In his address to the Economic and Social Outlook Conference last week, Treasury Secretary Dr Martin Parkinson called for a renewed focus on boosting Australia’s falling productivity to ensure living standards were protected, adding there were opportunities to do much better in the future.
This is a timely debate. Government policy changes are required to provide a better framework and set of incentives and rewards for businesses and individuals to encourage and support productivity growth.
Productivity growth is about adopting methods of production which produce more output with less inputs and of reallocating scarce labour, capital and natural resources from less valuable to more valuable products.
New technology, changes in management and work practices, and changes in the relative prices of different products and inputs provide an endless stream of new opportunities to raise productivity.
Back to the future
A necessary corollary to productivity growth is change.
Productivity growth provides the capacity for higher living standards, better treatment of the disadvantaged and better management of the environment.
The 1980s and 1990s was a period of relatively high productivity growth in Australia, following a set of sweeping microeconomic reforms.
These included replacing a fixed exchange rate with a flexible exchange rate to better respond to economic shocks in both the Australian economy and internationally, with market-determined interest rates allowing savings to be allocated to the most productive investment options.
A shift from centralised negotiations to enterprise level bargaining over conditions of work and payment provided incentives and rewarded productivity improvements and responded to different business and employee needs.
Reductions in protection to specific industries in the form of tariffs, quotas and agricultural marketing schemes saw production moved from a mix of lower productivity to higher productivity goods and services, and consumers gained lower prices.
And for many government-owned utilities, moves to corporate structures and in many cases privatisation, provided more explicit incentives for improved productivity and competition to drive changes.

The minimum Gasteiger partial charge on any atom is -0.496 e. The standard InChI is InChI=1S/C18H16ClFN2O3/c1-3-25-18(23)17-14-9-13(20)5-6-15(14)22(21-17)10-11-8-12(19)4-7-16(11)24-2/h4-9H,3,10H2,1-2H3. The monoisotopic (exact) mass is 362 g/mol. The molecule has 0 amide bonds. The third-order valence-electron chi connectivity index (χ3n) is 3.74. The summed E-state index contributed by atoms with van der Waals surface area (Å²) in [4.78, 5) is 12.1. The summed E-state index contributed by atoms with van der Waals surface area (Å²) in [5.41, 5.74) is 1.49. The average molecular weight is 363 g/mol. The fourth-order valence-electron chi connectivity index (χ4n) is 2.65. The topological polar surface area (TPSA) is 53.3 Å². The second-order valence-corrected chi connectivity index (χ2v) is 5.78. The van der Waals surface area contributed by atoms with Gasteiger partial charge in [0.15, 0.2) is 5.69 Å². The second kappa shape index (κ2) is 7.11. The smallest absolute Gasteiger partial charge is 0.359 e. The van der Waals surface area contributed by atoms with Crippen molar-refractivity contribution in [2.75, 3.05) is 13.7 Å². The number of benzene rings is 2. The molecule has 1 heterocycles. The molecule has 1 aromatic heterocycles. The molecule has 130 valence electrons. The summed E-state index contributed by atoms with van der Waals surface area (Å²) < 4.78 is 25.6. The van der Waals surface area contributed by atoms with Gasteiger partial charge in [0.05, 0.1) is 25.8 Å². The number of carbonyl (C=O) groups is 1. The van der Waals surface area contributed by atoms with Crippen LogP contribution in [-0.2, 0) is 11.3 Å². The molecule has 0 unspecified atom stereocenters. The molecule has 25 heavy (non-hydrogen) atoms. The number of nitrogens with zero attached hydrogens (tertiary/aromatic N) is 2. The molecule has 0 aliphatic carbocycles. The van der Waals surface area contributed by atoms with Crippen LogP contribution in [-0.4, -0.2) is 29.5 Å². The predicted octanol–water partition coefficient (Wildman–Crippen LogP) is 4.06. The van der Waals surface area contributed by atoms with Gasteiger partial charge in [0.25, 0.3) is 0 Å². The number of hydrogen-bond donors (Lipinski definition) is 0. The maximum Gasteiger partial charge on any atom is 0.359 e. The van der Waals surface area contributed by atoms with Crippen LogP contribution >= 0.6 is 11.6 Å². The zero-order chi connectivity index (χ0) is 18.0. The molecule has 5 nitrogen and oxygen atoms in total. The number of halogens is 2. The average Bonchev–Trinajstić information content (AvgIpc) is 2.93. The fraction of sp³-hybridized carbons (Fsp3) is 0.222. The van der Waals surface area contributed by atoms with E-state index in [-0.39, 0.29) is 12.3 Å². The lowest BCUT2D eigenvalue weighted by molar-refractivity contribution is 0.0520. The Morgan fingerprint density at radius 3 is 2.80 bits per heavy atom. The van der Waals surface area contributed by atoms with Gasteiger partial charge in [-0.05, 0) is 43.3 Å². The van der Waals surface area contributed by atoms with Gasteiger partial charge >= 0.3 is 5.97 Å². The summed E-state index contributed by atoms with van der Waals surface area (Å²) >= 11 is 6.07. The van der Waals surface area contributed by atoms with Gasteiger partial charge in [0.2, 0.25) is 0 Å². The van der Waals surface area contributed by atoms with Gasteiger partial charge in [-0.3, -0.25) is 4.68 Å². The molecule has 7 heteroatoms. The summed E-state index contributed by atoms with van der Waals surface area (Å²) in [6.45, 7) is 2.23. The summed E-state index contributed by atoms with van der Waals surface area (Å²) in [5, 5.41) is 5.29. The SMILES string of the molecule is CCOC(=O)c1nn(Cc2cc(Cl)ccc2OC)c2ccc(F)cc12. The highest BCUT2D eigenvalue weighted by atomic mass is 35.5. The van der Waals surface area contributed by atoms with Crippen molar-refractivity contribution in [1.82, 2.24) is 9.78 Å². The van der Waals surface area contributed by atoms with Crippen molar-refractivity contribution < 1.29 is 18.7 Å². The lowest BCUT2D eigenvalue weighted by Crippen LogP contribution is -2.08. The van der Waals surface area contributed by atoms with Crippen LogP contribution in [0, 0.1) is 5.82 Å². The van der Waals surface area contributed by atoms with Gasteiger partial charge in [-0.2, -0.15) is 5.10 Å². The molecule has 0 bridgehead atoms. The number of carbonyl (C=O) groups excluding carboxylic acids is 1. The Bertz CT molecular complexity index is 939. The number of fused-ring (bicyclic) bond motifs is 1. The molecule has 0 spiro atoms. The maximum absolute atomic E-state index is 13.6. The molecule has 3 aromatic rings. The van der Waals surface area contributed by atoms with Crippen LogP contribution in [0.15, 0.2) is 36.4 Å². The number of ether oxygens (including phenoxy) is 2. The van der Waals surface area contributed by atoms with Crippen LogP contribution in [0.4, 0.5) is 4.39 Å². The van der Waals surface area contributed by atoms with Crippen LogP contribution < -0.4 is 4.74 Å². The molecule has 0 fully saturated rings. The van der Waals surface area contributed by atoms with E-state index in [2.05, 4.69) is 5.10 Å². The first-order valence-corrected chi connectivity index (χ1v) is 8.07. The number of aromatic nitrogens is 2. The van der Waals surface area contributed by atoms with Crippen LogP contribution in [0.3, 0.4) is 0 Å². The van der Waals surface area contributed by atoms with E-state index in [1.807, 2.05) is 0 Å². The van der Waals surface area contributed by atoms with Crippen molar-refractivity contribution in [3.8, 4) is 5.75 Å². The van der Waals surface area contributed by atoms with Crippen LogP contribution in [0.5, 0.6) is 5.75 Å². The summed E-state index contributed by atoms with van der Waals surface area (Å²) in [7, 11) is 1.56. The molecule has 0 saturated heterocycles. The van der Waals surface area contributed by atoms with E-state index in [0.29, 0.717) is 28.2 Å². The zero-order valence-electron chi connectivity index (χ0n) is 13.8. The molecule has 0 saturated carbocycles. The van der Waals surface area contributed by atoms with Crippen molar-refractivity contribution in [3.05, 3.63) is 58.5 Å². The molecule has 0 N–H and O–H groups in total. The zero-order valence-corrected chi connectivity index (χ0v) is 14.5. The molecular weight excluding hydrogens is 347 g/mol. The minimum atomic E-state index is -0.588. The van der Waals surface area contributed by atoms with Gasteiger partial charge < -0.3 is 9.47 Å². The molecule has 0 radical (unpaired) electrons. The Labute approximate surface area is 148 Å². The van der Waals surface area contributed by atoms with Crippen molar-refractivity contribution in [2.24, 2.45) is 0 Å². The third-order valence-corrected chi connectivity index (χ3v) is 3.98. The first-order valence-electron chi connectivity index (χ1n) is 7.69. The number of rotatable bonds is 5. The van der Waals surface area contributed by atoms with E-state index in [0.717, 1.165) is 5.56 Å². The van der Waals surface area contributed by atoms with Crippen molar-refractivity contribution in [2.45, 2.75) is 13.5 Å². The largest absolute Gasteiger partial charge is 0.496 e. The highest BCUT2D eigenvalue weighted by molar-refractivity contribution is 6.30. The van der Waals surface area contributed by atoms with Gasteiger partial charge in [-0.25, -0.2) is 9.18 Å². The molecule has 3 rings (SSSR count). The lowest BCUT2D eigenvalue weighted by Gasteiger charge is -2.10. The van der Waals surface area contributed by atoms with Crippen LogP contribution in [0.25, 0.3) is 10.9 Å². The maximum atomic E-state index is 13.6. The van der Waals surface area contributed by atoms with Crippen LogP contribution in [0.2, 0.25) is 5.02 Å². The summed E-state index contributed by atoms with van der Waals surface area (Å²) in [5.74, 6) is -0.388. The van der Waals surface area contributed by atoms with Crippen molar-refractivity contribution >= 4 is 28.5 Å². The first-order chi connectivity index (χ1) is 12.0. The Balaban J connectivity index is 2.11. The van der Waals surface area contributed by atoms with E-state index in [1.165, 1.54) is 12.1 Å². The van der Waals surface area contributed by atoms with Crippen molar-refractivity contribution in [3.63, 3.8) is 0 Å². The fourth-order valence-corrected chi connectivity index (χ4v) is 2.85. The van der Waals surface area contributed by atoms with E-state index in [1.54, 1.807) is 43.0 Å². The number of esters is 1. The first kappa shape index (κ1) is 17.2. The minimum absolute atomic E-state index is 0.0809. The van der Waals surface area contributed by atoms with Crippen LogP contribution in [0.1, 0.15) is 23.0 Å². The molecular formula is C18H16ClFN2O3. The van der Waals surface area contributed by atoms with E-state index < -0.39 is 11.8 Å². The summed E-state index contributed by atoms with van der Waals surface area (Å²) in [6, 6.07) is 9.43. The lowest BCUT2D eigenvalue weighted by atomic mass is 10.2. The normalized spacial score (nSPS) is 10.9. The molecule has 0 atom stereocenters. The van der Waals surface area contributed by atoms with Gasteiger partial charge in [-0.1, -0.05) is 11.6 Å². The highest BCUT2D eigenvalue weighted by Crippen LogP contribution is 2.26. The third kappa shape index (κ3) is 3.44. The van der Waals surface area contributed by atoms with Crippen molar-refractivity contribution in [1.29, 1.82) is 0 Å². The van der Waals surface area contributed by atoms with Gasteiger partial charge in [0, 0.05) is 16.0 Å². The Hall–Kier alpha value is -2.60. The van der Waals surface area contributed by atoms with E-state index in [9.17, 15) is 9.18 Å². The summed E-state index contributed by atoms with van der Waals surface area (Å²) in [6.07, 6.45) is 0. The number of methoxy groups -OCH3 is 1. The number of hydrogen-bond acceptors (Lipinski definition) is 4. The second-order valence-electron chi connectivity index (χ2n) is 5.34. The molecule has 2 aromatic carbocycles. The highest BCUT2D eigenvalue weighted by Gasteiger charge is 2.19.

Finally, we saw more credible fiscal and monetary policies to provide a stable environment of low unemployment and inflation.
Holding onto reforms
It is very important that the reforms of the late 20th century not be reversed.
In particular, governments have to resist the claims of some industries, unions and other lobby groups seeking special assistance to be protected from structural changes driven by the mining boom, new technology and changes in buyer preferences.
Not to respond to these changes will result in a loss of productivity.
Setting future prorities
Looking forward to the next decade or so, there is another set of areas for government policy to facilitate future productivity growth.
The Henry Tax Review proposed sweeping changes to the system of commonwealth, state and local taxes, and to the social security system. The review estimated potential gains in productivity equivalent to real wage increases of between 3% and 5%.
Governments have a very large effect on productivity of the ever-growing education and health industries, both directly via their own funding but also by regulations on private suppliers.
Sorting out the interface between the commonwealth and the states has to be a high priority.
Don’t play the blame game
Currently, each level of government wastes resources on the blame game and rent-seeking rather than improving productivity, and many investments reflect more political than economic criteria.
Greater use of evidence-based research to select among the different preventive and treatment options for health, and similarly of strategies to improve education outcomes - especially for the currently too high level of functionally illiterate and innumerate school-age children - should underlie government outlays and regulations.
Changes in technology seem likely to justify changes in historical patterns of industrial organisation in health and education.
Replacing the current political ranking of infrastructure projects with formal, transparent and public benefit cost assessments, both to rank competing projects and technologies and to assess the aggregate investment level, is long overdue.
Make cost-benefit analyses public
The practice of current governments at all levels and political colours to not make public benefit cost assessments on the grounds of business in confidence and similar excuses is neither necessary or desirable.
Consideration should be given to government deficit funding of investments in productivity-enhancing infrastructure, and of education.
Resist self-interested lobbyists
One of the biggest challenges facing modern governments in pursuing productivity growth will be to resist the self-interested and socially wasteful lobbying by rent-seeking pressure groups.
Recent experiences of the mining industry regarding taxation reform, of irrigators to reform the allocation of water, and of some unions seeking above average wage increases with no productivity offsets, have set a precedent for other rent seekers to invest in wasteful lobbying rather than productivity improvements.
Governments have to take a leading and proactive role in fully explaining the processes of and benefits of policies which support and nurture productive growth for improvements in national wellbeing.